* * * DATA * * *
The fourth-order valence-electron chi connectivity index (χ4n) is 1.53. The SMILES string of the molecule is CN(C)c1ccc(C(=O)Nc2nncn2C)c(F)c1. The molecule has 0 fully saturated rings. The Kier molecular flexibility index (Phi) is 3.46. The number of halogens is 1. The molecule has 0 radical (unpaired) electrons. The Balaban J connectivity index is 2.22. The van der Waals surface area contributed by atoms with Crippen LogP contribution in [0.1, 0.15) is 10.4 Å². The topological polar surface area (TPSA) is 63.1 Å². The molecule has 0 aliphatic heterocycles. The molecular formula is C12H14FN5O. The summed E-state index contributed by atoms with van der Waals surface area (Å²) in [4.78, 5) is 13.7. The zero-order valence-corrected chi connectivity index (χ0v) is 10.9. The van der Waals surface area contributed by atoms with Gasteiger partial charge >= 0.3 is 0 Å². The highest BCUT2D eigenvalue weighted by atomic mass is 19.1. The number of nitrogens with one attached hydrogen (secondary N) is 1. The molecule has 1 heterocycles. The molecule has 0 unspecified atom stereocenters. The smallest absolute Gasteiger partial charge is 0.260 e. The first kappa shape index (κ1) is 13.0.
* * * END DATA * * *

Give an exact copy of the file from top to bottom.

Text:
The fourth-order valence-electron chi connectivity index (χ4n) is 1.53. The SMILES string of the molecule is CN(C)c1ccc(C(=O)Nc2nncn2C)c(F)c1. The molecule has 0 fully saturated rings. The Kier molecular flexibility index (Phi) is 3.46. The number of halogens is 1. The molecule has 0 radical (unpaired) electrons. The Balaban J connectivity index is 2.22. The van der Waals surface area contributed by atoms with Crippen LogP contribution in [0.1, 0.15) is 10.4 Å². The topological polar surface area (TPSA) is 63.1 Å². The molecule has 0 aliphatic heterocycles. The molecular formula is C12H14FN5O. The summed E-state index contributed by atoms with van der Waals surface area (Å²) in [4.78, 5) is 13.7. The zero-order valence-corrected chi connectivity index (χ0v) is 10.9. The van der Waals surface area contributed by atoms with Gasteiger partial charge >= 0.3 is 0 Å². The highest BCUT2D eigenvalue weighted by atomic mass is 19.1. The number of nitrogens with one attached hydrogen (secondary N) is 1. The molecule has 1 heterocycles. The molecule has 0 unspecified atom stereocenters. The smallest absolute Gasteiger partial charge is 0.260 e. The first kappa shape index (κ1) is 13.0.